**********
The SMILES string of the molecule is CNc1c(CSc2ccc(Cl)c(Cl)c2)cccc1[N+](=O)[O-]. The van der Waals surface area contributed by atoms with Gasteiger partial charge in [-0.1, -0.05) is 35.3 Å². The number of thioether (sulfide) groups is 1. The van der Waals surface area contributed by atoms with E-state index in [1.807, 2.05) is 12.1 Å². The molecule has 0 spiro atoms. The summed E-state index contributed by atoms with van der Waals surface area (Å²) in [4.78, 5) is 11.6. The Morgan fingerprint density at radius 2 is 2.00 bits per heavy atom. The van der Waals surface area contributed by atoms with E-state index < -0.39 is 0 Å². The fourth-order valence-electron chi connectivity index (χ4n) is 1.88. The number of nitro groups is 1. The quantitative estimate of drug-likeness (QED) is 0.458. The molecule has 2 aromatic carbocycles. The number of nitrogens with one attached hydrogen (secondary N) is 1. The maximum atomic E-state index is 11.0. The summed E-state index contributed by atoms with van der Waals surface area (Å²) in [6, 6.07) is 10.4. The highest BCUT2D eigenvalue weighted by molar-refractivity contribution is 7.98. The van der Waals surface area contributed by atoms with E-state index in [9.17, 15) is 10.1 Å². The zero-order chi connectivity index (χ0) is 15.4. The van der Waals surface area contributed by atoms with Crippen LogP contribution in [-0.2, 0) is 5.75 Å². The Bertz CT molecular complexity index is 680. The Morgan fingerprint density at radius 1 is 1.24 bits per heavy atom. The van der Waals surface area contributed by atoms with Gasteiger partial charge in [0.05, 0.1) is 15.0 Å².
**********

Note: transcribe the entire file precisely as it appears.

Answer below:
The SMILES string of the molecule is CNc1c(CSc2ccc(Cl)c(Cl)c2)cccc1[N+](=O)[O-]. The van der Waals surface area contributed by atoms with Gasteiger partial charge in [-0.1, -0.05) is 35.3 Å². The number of thioether (sulfide) groups is 1. The van der Waals surface area contributed by atoms with E-state index in [1.807, 2.05) is 12.1 Å². The molecule has 0 spiro atoms. The summed E-state index contributed by atoms with van der Waals surface area (Å²) in [4.78, 5) is 11.6. The Morgan fingerprint density at radius 2 is 2.00 bits per heavy atom. The van der Waals surface area contributed by atoms with E-state index < -0.39 is 0 Å². The fourth-order valence-electron chi connectivity index (χ4n) is 1.88. The number of nitro groups is 1. The quantitative estimate of drug-likeness (QED) is 0.458. The molecule has 2 aromatic carbocycles. The number of nitrogens with one attached hydrogen (secondary N) is 1. The maximum atomic E-state index is 11.0. The summed E-state index contributed by atoms with van der Waals surface area (Å²) in [6, 6.07) is 10.4. The highest BCUT2D eigenvalue weighted by molar-refractivity contribution is 7.98. The van der Waals surface area contributed by atoms with E-state index in [9.17, 15) is 10.1 Å². The zero-order chi connectivity index (χ0) is 15.4. The van der Waals surface area contributed by atoms with Crippen LogP contribution in [-0.2, 0) is 5.75 Å². The Bertz CT molecular complexity index is 680. The Morgan fingerprint density at radius 1 is 1.24 bits per heavy atom. The van der Waals surface area contributed by atoms with Gasteiger partial charge in [0.05, 0.1) is 15.0 Å².